Idolizing her dad but increasingly agitated by her second-class status, Eunice begged for her father’s recognition in academic achievement, sports accomplishments, and career advice. As Eunice grew older she was unwilling to be shuffled off with the girls, preferring instead to join cigar-smoking men in important conversations, as was the privilege of her brothers. The first line inside the Eunice dust-jacket quotes her father, “If that girl had been born with balls, she would have been one hell of a politician.”

McNamara, who is credited as among the first to spotlight sexual abuse in the Catholic Church, is similarly candid chronicling the Machiavellian mindset that shaped Joe Kennedy’s aspirations. In a variety of ways her book examines his determination to “in one generation recast the Kennedys from Irish-American strivers to American royalty.”

Nearly a century before our cultural obsession with social media became currency, Kennedy frequently leveraged his enormously photogenic family’s kinetic energy into an “image is everything” campaign. Their signature smile capitalized on the brilliance of networking with purpose. On a relentless quest to see one of his sons elected the first Catholic President of the United States, he often said “it’s not what you are, it’s what people think you are.” The image-conscious social climber climbed without conscience emotionally, politically, and sexually.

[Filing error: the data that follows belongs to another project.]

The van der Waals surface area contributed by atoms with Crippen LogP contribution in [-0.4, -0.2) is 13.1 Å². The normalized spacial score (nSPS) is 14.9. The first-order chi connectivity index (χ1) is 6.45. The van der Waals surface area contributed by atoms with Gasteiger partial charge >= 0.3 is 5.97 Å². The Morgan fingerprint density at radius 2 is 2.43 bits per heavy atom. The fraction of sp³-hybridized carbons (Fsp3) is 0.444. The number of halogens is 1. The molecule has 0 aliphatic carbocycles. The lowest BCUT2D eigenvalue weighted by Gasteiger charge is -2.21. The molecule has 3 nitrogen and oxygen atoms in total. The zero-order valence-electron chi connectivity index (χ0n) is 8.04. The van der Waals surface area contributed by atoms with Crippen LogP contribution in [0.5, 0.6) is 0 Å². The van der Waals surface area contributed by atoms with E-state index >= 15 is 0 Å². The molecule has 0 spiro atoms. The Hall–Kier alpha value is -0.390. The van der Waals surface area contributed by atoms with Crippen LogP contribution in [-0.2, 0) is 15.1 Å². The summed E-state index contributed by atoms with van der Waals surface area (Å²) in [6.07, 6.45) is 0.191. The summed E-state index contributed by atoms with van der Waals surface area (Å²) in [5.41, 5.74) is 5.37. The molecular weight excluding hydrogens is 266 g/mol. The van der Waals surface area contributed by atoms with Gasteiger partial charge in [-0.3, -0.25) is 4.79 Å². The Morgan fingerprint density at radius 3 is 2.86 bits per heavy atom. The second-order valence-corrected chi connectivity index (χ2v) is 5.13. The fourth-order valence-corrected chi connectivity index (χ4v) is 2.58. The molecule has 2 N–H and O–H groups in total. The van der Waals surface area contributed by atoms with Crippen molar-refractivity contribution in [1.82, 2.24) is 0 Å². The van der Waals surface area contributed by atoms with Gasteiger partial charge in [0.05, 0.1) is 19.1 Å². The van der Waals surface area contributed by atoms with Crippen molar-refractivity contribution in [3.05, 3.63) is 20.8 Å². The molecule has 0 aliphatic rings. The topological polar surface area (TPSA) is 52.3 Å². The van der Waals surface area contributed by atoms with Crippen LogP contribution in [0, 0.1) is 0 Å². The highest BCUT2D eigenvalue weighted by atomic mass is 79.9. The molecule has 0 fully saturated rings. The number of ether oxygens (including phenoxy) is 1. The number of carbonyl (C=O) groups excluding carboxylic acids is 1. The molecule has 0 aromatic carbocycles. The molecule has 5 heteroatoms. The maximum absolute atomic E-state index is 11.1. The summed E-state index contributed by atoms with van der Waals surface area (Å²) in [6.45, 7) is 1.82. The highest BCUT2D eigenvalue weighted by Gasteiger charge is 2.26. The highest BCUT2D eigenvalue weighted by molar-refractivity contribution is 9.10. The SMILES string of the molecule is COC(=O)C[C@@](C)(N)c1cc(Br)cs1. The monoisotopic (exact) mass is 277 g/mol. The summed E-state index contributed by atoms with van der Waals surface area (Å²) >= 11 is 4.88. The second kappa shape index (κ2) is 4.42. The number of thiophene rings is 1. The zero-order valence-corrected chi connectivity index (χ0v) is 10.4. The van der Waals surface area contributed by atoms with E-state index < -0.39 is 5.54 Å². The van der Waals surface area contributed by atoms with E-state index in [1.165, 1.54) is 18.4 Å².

Speaking at the John F. Kennedy Presidential Library and Museum in April, McNamara explained the fast-paced Kennedy lifestyle in Boston, Chicago, London, New York, Palm Beach, and Hyannis Port.  Benefited by an elixir of passions that mingled ambitions, money, and opportunity, the upwardly mobile family experienced an Ambassador’s life, an audience with the Pope, exotic travel, and debutante balls. Coverage of their high-profile outings also exposed Joe and Rose’s first-born daughter Rose Marie (known as Rosemary) to be a young woman who was conspicuously slower than her spirited siblings.